Nuclear Power in India

Discussion in 'Economy & Infrastructure' started by nitesh, Feb 22, 2009.

  1. nitesh

    nitesh Mob Control Manager Stars and Ambassadors

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    Guys good news:

    http://www.business-standard.com/india/news/atomic-energy-act-to-be-amended-soon/19/24/55876/on

    Atomic Energy Act to be amended soon
    BS Reporter / New Delhi February 27, 2009, 19:11 IST

    The government has prepared the draft of the amendment to the Atomic Energy Act, 1962, in order to allow private participation in setting up nuclear power plants in India.

    "The draft regulation is ready and the amendment would be passed after the parliament resumes following the elections," said Prithviraj Chavan, Minister of State in the Prime Minister's Office.
     
  2. nitesh

    nitesh Mob Control Manager Stars and Ambassadors

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    http://www.samaylive.com/news/57-sites-identified-to-set-up-nuclear-parks-chavan/611352.html

    5-7 sites identified to set up nuclear parks: Chavan

    New Delhi, Feb 27 : Government today said it has identified five to seven sites to set up nuclear parks, each with a capacity to house at least six atomic power plants.

    "The site selection committee has identified five to seven sites to establish nuclear parks. One or more American parks can come up at these sites," Minister of State in the Prime Minister's Office Prithviraj Chavan said here.

    Of the identified sites, one or more may house reactors purchased from the United States, under the Indo-US nuclear deal, he said.

    Chavan said the sites have to be cleared by the Cabinet and the proposal could not be discussed at some recent Cabinet meetings as Prime Minister Minister Manmohan Singh is unwell.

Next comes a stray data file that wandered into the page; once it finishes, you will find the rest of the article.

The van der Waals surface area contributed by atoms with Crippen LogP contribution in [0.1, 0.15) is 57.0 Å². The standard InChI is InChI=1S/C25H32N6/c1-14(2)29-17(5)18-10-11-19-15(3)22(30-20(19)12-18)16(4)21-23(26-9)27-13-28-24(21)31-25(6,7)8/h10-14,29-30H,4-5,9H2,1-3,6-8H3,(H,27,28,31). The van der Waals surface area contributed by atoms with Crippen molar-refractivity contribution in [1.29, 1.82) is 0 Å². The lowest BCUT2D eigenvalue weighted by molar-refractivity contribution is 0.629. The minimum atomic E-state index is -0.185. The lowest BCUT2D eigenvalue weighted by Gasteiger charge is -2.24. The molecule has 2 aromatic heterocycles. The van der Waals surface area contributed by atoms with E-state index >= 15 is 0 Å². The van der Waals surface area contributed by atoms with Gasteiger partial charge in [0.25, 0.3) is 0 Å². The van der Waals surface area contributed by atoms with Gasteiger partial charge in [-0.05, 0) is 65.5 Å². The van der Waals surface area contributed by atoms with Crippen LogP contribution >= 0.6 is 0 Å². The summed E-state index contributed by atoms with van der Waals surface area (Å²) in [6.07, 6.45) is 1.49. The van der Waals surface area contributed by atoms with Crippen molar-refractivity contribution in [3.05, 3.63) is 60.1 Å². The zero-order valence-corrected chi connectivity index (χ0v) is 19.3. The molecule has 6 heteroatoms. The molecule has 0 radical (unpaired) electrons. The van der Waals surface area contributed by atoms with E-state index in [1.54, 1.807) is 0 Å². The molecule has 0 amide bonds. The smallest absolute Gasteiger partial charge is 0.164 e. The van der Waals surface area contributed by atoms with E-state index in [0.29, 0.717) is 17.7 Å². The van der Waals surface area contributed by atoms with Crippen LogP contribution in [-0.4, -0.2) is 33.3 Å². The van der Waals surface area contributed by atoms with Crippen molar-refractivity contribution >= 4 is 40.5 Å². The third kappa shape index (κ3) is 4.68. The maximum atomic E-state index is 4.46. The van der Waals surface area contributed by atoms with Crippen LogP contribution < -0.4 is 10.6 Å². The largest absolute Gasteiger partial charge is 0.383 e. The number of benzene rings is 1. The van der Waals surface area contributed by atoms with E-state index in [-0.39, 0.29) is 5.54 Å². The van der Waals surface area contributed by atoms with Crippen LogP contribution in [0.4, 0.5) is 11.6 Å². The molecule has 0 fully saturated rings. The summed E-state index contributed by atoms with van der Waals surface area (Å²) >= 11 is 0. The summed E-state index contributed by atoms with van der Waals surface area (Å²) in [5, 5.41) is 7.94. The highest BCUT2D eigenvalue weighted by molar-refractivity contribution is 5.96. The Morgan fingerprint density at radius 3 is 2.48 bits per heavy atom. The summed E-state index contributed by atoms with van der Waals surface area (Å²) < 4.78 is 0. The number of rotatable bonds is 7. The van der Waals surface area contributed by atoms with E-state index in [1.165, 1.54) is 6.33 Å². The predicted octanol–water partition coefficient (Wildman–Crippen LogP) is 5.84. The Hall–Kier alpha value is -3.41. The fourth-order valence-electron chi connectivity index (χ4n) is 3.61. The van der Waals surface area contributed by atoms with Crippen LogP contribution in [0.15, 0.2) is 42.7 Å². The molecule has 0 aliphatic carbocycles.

The Prime Minister is in-charge of the Department of Atomic Energy.

    The Indian nuclear renaissance will see several nuclear parks coming up across the country each having four to six atomic plants, Chavan said.

    While Koodankulam in Tamil Nadu is being developed in collaboration with Russia, French company Areva has been allocated Jaitapur in Maharashtra to set up nuclear power plants, he said.

    Chavan said government was also exploring possibilities of acquiring Uranium mines in other countries to ensure fuel supply for nuclear reactors in the country.
     
  3. nitesh

    nitesh Mob Control Manager Stars and Ambassadors

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    http://timesofindia.indiatimes.com/Kolkata-/We-cant-miss-the-nuclear-bus/articleshow/4206408.cms

    'We can't miss the nuclear bus'
    1 Mar 2009, 0122 hrs IST, TNN


    KOLKATA: The state cannot afford to miss the nuclear bus, Saha Institute of Nuclear Physics (SINP) and Variable Energy Cyclotron Centre (VECC)
    director Bikash Sinha cautioned on Saturday. "If politics led to the department of atomic energy's (DAE) dropping the proposal of housing seven nuclear plants at Haripur in East Midnapore, it would be a colossal loss for the state," Sinha said on the sidelines of an outreach programme for students at the VECC and SINP campus on the occasion of Science Day.

    Emboldened by reversals faced by the government in acquiring land in Nandigram and Singur, local fishermen at Haripur have staged sporadic protests with the tacit support of Trinamool Congress. "I have spoken to the chief minister, impressing on him the critical need to bag the nuclear projects," Sinha said.

    Incidentally, Bhattacharjee and Sinha are classmates and see eye to eye on many issues, including poetry. But while Bhattacharjee does not claim a scientific temper, Sinha openly declares his ignorance of politics. "I don't understand politics. I don't want to understand it," he said.

    Pointing out that nuclear energy would not just secure the state's future energy needs but also bring about the much-needed shift from dirty power to green power, the Padma Shri awardee said it would also generate employment for at least 7,000 scientists.

    "The DAE has proposed seven nuclear plants at Haripur. If this happens, it will be a huge boost for science in the state and inspire thousands of students to take up pure science instead of technology and management," he said, adding that a failure would cost the state 100-times dearer than the Nano loss.